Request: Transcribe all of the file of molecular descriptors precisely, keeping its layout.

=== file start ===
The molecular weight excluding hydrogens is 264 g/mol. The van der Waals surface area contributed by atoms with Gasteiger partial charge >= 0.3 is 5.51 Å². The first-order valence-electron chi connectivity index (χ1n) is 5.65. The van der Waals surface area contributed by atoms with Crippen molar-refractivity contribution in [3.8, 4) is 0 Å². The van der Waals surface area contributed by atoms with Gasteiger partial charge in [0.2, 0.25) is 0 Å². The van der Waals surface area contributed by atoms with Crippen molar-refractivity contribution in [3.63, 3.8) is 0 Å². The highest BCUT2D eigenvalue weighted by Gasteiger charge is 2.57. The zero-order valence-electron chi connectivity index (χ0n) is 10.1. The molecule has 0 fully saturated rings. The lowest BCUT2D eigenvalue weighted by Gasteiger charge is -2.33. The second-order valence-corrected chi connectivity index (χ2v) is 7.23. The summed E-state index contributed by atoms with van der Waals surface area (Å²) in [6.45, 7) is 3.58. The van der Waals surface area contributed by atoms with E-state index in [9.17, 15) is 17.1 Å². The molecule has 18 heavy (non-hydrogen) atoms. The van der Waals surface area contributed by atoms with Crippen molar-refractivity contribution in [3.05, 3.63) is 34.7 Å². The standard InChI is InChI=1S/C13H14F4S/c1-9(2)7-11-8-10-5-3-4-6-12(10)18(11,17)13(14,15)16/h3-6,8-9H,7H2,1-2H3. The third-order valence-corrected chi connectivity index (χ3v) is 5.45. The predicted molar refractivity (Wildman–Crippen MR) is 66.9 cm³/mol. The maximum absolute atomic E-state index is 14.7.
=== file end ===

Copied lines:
The molecular weight excluding hydrogens is 264 g/mol. The van der Waals surface area contributed by atoms with Gasteiger partial charge >= 0.3 is 5.51 Å². The first-order valence-electron chi connectivity index (χ1n) is 5.65. The van der Waals surface area contributed by atoms with Crippen molar-refractivity contribution in [3.8, 4) is 0 Å². The van der Waals surface area contributed by atoms with Gasteiger partial charge in [0.2, 0.25) is 0 Å². The van der Waals surface area contributed by atoms with Crippen molar-refractivity contribution in [3.63, 3.8) is 0 Å². The highest BCUT2D eigenvalue weighted by Gasteiger charge is 2.57. The zero-order valence-electron chi connectivity index (χ0n) is 10.1. The molecule has 0 fully saturated rings. The lowest BCUT2D eigenvalue weighted by Gasteiger charge is -2.33. The second-order valence-corrected chi connectivity index (χ2v) is 7.23. The summed E-state index contributed by atoms with van der Waals surface area (Å²) in [6.45, 7) is 3.58. The van der Waals surface area contributed by atoms with E-state index in [9.17, 15) is 17.1 Å². The molecule has 18 heavy (non-hydrogen) atoms. The van der Waals surface area contributed by atoms with Crippen molar-refractivity contribution in [3.05, 3.63) is 34.7 Å². The standard InChI is InChI=1S/C13H14F4S/c1-9(2)7-11-8-10-5-3-4-6-12(10)18(11,17)13(14,15)16/h3-6,8-9H,7H2,1-2H3. The third-order valence-corrected chi connectivity index (χ3v) is 5.45. The predicted molar refractivity (Wildman–Crippen MR) is 66.9 cm³/mol. The maximum absolute atomic E-state index is 14.7.